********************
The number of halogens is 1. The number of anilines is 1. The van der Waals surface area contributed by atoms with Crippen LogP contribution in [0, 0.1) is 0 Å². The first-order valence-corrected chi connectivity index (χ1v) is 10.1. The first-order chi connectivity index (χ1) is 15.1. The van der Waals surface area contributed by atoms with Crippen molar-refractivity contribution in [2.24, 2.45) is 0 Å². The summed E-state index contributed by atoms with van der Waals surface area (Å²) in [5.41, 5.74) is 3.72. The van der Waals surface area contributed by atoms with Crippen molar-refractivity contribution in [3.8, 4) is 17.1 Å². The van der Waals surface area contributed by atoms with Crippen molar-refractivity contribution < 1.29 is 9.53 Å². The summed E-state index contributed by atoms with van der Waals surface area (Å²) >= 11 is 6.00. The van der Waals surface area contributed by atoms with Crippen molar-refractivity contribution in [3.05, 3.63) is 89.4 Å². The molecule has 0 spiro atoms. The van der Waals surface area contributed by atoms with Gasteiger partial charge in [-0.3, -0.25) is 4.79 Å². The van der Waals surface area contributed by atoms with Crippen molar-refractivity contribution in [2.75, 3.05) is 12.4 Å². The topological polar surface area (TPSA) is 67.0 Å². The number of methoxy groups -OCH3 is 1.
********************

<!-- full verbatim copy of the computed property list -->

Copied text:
The number of halogens is 1. The number of anilines is 1. The van der Waals surface area contributed by atoms with Crippen LogP contribution in [0, 0.1) is 0 Å². The first-order valence-corrected chi connectivity index (χ1v) is 10.1. The first-order chi connectivity index (χ1) is 15.1. The van der Waals surface area contributed by atoms with Crippen molar-refractivity contribution in [2.24, 2.45) is 0 Å². The summed E-state index contributed by atoms with van der Waals surface area (Å²) in [5.41, 5.74) is 3.72. The van der Waals surface area contributed by atoms with Crippen molar-refractivity contribution in [3.8, 4) is 17.1 Å². The van der Waals surface area contributed by atoms with Crippen molar-refractivity contribution < 1.29 is 9.53 Å². The summed E-state index contributed by atoms with van der Waals surface area (Å²) >= 11 is 6.00. The van der Waals surface area contributed by atoms with Crippen molar-refractivity contribution in [3.05, 3.63) is 89.4 Å². The molecule has 0 spiro atoms. The van der Waals surface area contributed by atoms with Gasteiger partial charge in [-0.3, -0.25) is 4.79 Å². The van der Waals surface area contributed by atoms with Crippen molar-refractivity contribution in [2.75, 3.05) is 12.4 Å². The topological polar surface area (TPSA) is 67.0 Å². The number of methoxy groups -OCH3 is 1.